Most of the children who demonstrated an internal focus of interest in their answers to ‘Education is important because…’ lived in countries, regions or areas which could be considered as ‘developed’. Most of the children who demonstrated an external focus of interest in their answers to ‘Education is important because…’ lived in areas which could be considered as ‘developing’.

Although the project wasn’t set up to provide any specific measurable data, the results and differences were glaringly obvious which lead Justin, and others involved in the project, to question why children in ‘developed’ areas were more materialistic compared to children in less developed or developing areas who appeared to be more altruistic.

One school in a developing area of Mexico actually made a video of their answers.



Fliplearn Kids – Inspiring Generations.

‘Fliplearn Kids’ aims to redefine learning experiences for children through creative use of technology platforms and innovative content delivery to promote internalised learning and remove rote memorisation.

When Ella from Fliplearn Kids contacted Justin Miles asking him to take part in their first international day of connectivity using Microsoft Educations ‘Skype in the Classroom’ platform, Justin didn’t hesitate to get on board as a partner.

In Justin’s first engagement with the ‘Fliplearn Kids’ programme he delivered a series of ‘Skype in the Classroom’ (SITC) sessions throughout a school week, engaging with several classes and since then he’s delivered many more sessions with the Nigerian based organisation, speaking with students and educators about a range of subjects.

One of the key elements of the ‘Fliplearn Kids’ model that Justin has an affinity with is that FlipLearn Kids aims to remove, or at least reduce the requirement for ‘rote memorisation’ in education, which aligns with his convictions that the retention of information is no longer as valid in education as it once was. What is important for success is how information is used:  how to develop future generations of innovators rather than ‘box ticking robots’.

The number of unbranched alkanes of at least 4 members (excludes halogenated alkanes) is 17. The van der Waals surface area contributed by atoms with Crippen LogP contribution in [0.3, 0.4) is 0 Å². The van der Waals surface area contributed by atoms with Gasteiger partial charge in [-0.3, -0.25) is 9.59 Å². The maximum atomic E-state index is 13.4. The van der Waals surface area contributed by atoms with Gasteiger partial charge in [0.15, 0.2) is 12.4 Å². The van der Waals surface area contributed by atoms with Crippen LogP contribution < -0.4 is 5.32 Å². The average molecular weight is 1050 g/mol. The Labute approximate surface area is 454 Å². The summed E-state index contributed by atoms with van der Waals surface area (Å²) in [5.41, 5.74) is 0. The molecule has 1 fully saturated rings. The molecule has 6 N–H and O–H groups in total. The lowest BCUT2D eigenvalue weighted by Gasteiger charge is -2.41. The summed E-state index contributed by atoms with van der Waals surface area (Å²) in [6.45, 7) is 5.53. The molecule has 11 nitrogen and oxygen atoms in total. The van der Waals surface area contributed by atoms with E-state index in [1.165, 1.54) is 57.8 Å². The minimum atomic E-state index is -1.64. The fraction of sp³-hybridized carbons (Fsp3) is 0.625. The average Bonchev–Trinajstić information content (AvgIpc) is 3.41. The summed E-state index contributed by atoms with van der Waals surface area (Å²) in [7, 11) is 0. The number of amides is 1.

FlipLearn Kids is an exceptional, groundbreaking and thought-leading programme. To find out more about how FlipLearn Kids is changing the face of education please visit the website here.


How to stop the Taliban from shutting down a school.

Education is, in itself, a defence against radicalisation.

At it’s most elementary level, educating ‘at risk’ populations, the young in particular, affords an immediate and effective intervention against radicalisation, no matter which cause that ‘radicalisation’ happens to represent.

Beyond that elementary level of immediate intervention, education has long-term benefits against radicalisation, not only by dispelling the ‘myths’ and misinformation often communicated by extremists but by providing a tangible and sustainable future for young people.

Introducing or improving education programmes where no system currently exists provides an abundance of benefits,  from giving populations the opportunity to remove themselves from poverty by boosting economic growth, to improved health, to improving gender equality, to encouraging tolerances, removing division and fostering peace.

In 2014, TTW founder Justin Miles was fortunate to meet Sakena Yacoobi, a remarkable woman who worked tirelessly and relentlessly, often ignoring her own safety, to change the face education for boys and for girls in Afghanistan.

In this inspiring and moving TED Talk, Dr. Yacoobi tells her enthralling story of how she ‘stopped the Taliban from shutting down her school’ and made education happen.